It was further reported Mr Crawford was willing to allow two of his fields at a rent not exceeding £10 per annum.

   A meeting of committee was held at the close, all the members being present, except Mr Ovens. We understand it was agreed to ask a Dumfries gentleman to give expert advice as to the laying out of the course. The work is to be started at once." (DS 4.4 1914)

   "We understand that all the details with regard to the lease and rental of the new golf course at Auchencairn have been arranged. Messrs Callan and Chalmers, Dalbeattie, visited the proposed course yesterday for the purpose of assisting the local committee in laying off the course, and gave their opinion that it would prove to be a most excellent one, if not superior to some in the Stewartry. It is hoped that it will be open and ready for play in the course of the month."

(DS 9.5.1914)

   We understand that at a meeting of committee of Auchencairn golf club yesterday it was arranged for the opening ceremony to take place on Thursday, 25th curt., and the President, Mrs Mackie, has kindly undertaken the duties connected therewith.

   The course, which has been laid down under the personal suoervision of Mr F. Johnstone, Claycroft, Dalbeattie, has been visited lately by many experts of the game, and they are unanimously of opinion that it will form a very excellent 9-hole course extending as it does 1 ½  miles. It is to be hoped that many lovers of this fascinating game will find their way during the summer months to one of the finest corners of beautiful scenery to be met with in the land.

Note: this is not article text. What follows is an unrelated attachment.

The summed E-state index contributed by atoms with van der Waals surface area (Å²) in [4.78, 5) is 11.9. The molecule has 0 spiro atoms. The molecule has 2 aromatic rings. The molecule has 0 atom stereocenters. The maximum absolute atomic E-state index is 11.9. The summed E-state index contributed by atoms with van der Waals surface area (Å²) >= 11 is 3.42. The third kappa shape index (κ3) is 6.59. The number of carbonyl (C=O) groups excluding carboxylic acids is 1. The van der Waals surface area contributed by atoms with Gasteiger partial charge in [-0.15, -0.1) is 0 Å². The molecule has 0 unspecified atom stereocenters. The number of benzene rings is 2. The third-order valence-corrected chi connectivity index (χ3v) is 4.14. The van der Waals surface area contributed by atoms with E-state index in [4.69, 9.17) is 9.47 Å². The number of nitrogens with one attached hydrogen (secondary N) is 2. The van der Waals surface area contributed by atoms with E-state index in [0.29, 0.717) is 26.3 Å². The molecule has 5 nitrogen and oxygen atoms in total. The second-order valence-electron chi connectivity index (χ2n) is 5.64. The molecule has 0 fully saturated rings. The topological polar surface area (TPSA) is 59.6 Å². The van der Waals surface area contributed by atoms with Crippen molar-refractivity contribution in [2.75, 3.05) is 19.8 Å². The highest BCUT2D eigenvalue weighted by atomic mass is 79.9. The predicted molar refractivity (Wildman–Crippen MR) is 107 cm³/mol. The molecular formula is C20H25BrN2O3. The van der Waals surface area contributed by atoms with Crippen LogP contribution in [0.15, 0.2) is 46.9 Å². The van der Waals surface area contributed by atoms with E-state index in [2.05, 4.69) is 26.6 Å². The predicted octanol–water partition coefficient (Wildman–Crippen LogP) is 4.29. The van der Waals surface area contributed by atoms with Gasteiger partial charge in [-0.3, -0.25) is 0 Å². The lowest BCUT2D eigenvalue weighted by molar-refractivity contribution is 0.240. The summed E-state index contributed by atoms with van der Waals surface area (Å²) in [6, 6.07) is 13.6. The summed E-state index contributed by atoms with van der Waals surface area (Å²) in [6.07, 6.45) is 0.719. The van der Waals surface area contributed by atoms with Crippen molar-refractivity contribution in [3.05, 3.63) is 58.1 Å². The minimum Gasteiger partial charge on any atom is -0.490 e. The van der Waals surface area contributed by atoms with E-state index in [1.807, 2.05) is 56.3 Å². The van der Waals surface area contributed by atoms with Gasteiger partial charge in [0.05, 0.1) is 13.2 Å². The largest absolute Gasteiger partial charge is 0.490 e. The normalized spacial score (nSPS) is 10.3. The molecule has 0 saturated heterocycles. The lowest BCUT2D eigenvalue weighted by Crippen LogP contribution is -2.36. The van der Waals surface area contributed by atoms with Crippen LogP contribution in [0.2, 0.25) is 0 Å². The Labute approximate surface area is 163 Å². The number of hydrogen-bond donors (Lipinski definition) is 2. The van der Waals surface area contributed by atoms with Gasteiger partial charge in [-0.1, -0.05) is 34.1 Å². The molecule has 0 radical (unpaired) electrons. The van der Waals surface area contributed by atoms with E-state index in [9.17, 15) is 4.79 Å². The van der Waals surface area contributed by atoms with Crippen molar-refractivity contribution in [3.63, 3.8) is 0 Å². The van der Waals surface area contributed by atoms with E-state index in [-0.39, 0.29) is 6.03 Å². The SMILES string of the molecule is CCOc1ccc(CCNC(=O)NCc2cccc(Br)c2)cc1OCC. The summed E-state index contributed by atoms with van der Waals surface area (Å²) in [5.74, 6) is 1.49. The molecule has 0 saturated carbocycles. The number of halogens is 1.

Dr Cromie, the hon. Secretary, will be pleased to enrol members on the easy terms, with special terms for workmen who are unable to play before 6pm." (DS 3.6.1914)

   "The laying out of the new course at Auchencairn has proceeded apace, and it has been arranged that the opening service, to be performed by the President, Mrs Mackie, of Auchencairn, should take place on Thursday 25th inst.

   As was stated in our columns some time ago, the site is immediately behind the village, and to Messrs Callan and D. Chalmers, Dalbeattie, is due credit for the manner in which the ground has been utilised. The preparation of the greens, fencing, &c., has been excellently carried out by Mr F.J. Johnstone, Claycroft. From the following table it will be seen that the length of the holes compares very favourably with the majority of courses in the county :-